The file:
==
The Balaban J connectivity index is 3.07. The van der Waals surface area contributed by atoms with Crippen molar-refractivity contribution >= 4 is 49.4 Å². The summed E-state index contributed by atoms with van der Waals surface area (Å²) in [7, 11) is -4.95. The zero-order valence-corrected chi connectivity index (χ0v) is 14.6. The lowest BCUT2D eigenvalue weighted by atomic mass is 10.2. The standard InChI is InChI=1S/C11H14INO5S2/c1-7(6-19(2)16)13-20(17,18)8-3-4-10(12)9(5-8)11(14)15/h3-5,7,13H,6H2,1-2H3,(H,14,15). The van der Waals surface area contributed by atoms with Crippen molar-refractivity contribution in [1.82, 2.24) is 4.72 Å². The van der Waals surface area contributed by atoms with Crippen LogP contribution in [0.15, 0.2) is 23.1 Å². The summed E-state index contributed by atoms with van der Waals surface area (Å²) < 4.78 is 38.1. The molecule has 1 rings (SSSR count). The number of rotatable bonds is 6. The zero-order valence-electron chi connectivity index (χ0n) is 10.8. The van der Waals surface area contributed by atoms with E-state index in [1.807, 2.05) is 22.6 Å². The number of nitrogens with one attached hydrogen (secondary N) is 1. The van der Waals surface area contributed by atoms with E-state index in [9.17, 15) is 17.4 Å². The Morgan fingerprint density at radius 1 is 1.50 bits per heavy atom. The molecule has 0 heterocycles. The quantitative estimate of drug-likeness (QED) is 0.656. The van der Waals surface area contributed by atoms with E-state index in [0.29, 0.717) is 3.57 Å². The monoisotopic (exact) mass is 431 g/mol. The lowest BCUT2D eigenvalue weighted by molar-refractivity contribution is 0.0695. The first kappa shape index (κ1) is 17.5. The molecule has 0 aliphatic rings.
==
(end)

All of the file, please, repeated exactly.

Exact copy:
The Balaban J connectivity index is 3.07. The van der Waals surface area contributed by atoms with Crippen molar-refractivity contribution >= 4 is 49.4 Å². The summed E-state index contributed by atoms with van der Waals surface area (Å²) in [7, 11) is -4.95. The zero-order valence-corrected chi connectivity index (χ0v) is 14.6. The lowest BCUT2D eigenvalue weighted by atomic mass is 10.2. The standard InChI is InChI=1S/C11H14INO5S2/c1-7(6-19(2)16)13-20(17,18)8-3-4-10(12)9(5-8)11(14)15/h3-5,7,13H,6H2,1-2H3,(H,14,15). The van der Waals surface area contributed by atoms with Crippen molar-refractivity contribution in [1.82, 2.24) is 4.72 Å². The van der Waals surface area contributed by atoms with Crippen LogP contribution in [0.15, 0.2) is 23.1 Å². The summed E-state index contributed by atoms with van der Waals surface area (Å²) < 4.78 is 38.1. The molecule has 1 rings (SSSR count). The number of rotatable bonds is 6. The zero-order valence-electron chi connectivity index (χ0n) is 10.8. The van der Waals surface area contributed by atoms with E-state index in [1.807, 2.05) is 22.6 Å². The number of nitrogens with one attached hydrogen (secondary N) is 1. The van der Waals surface area contributed by atoms with E-state index in [9.17, 15) is 17.4 Å². The Morgan fingerprint density at radius 1 is 1.50 bits per heavy atom. The molecule has 0 heterocycles. The quantitative estimate of drug-likeness (QED) is 0.656. The van der Waals surface area contributed by atoms with E-state index in [0.29, 0.717) is 3.57 Å². The monoisotopic (exact) mass is 431 g/mol. The lowest BCUT2D eigenvalue weighted by molar-refractivity contribution is 0.0695. The first kappa shape index (κ1) is 17.5. The molecule has 0 aliphatic rings.